GRASS­LAND FEEDER

Bird Watching (UK) - - Conservation Hen Harrier -

mo­men­tum across the me­dia, in protest, and on­line. I am a sig­na­tory for a few rea­sons: the il­le­gal­ity of grouse moor prac­tice, wider en­vi­ron­men­tal im­pacts such as burn­ing, the lack of har­ri­ers and the cre­ation of a heather mono­cul­ture in place of var­ied up­land habi­tat. I don’t agree that moors are fun­da­men­tally ‘bad’ for wildlife. Un­fash­ion­able as it may be to say, they have an ex­cel­lent track record with Mer­lins, are gen­er­ally amenable to Short-eared Owls and en­cour­age high wader pro­duc­tiv­ity – they form land­scape level refuges for red-list species; and I have no ob­jec­tion to Fox re­moval. Iron­i­cally, this would ben­e­fit har­ri­ers too: we must al­ways pri­ori­tise van­ish­ing pop­u­la­tions, such as up­land waders or rap­tors, over com­mon gen­er­al­ists we can find in most city or town gar­dens. So, would the bird­ing land­scape be bet­ter if we banned driven shoot­ing? Dr Mark Avery ar­gues con­vinc­ingly that driven grouse shoot­ing will be banned in 10 years’ time. Let’s as­sume he’s right. With driven grouse shoot­ing banned, will the har­rier – and its wider ecosys­tem – be bet­ter off? On the day driven grouse shoot­ing is banned, grouse moor own­ers find them­selves con­sid­er­ably poorer – and more hate­ful of har­ri­ers than even be­fore. For more than two decades, har­ri­ers have be­come the sym­bol of a Green Move­ment that has just di­vested grouse moor own­ers of mil­lions in rev­enue. The fi­nan­cial in­cen­tive to kill har­ri­ers has been re­moved, that’s all. The ide­ol­ogy of ha­tred re­mains. The game­keep­ers re­main. The 200-year con­tempt of har­ri­ers re­mains. Al­most ev­ery­thing re­mains the same. The landown­ers now face two op­tions – keep the land, or sell. The ‘cur­rent own­er­ship’ op­tion is un­likely to ben­e­fit har­ri­ers for the rea­sons above. Slightly poorer but still wealthy, large landown­ers re­tain Hen Har­ri­ers favour rough grass­land over heather moors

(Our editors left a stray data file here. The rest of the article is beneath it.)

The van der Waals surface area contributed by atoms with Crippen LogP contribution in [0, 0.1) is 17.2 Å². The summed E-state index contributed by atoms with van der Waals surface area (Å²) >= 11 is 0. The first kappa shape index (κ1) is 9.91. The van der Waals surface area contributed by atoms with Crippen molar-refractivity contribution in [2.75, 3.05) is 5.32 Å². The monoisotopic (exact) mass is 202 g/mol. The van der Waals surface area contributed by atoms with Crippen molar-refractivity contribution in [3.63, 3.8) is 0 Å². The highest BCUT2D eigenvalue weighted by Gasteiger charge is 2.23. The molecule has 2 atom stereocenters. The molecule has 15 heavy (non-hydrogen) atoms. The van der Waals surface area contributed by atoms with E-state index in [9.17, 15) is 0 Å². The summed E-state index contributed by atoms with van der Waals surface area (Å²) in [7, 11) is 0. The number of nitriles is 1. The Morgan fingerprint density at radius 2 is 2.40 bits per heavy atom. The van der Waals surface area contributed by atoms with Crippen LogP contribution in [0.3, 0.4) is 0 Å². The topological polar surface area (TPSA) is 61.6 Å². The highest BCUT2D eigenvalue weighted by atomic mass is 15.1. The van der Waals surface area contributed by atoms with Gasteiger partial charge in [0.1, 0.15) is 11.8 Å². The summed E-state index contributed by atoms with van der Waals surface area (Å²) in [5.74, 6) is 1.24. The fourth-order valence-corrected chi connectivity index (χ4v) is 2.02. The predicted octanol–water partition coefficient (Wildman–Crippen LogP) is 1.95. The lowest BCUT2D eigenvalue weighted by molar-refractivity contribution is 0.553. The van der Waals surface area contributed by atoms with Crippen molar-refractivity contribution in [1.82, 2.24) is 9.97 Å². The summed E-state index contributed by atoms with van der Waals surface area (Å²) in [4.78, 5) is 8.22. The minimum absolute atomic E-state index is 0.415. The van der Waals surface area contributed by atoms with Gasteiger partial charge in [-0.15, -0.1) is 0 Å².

IN­NO­CENT ‘CUL­PRIT’ The na­tive Red Grouse is nur­tured to be shot for profit Hen Har­rier Day takes place on 7 Au­gust 2016. Visit hen­har­ri­er­day.org enough keep­ers to snuff out these grace­ful sym­bols of the con­ser­va­tion move­ment with more hate than ever be­fore. Life goes on un­changed. ‘Walk-in’ shoot­ing be­comes mon­e­tised and more of an in­ten­sive in­dus­try. More peo­ple walk across the moor, more grouse are shot on foot, more grouse are needed: har­ri­ers lose. As long as har­ri­ers re­main the hostage of those who de­spise them, they stand no vi­able chance of sur­vival. The ‘panic and sell’ op­tion is the al­ter­na­tive. Di­vested of mil­lions, landown­ers look for a rich buyer. Step for­ward a range of un­ex­cit­ing pos­si­bil­i­ties – big agri­cul­ture or big en­ergy. What hap­pens to the grouse moor? It dis­ap­pears! If the grouse moor own­ers keep the land, the har­rier has lost. But if they sell to most par­ties – the over­all qual­ity of the land de­grades, not just for har­ri­ers but 70% of our nest­ing Mer­lins, many waders, some Black Grouse and moor­land passer­ines. There is only one buyer that will re­deem this sit­u­a­tion: us. Crowd-fund­ing and larger scale phi­lan­thropy are the ob­vi­ous so­lu­tions. If this can buy enough land to prove that con­ser­va­tion of the up­lands is fi­nan­cially vi­able, govern­ment and busi­ness may, in time, pro­vide the rest. For now, we must be­come un­apolo­get­i­cally rich and make sure our ap­proach to the har­rier is not ide­o­log­i­cal but prag­matic. One thought to fin­ish on. At a fun­da­men­tal psy­cho­log­i­cal level, hunt­ing is hard-wired into the mod­ern hu­man genome. We hunt with cam­eras and binoc­u­lars, oth­ers with guns and dogs. How­ever we dress it up, how­ever de­struc­tive or cu­ri­ous, we all go hunt­ing. The only so­lu­tion is to own enough land to re­dress the odds. In 50 years’ time, we must en­sure that in the Hunt for the Har­rier, it’s worth more alive than dead.

59 pairs in North­ern Ire­land, 57 pairs in Wales, 29 on the Isle of Man but just 12 in Eng­land

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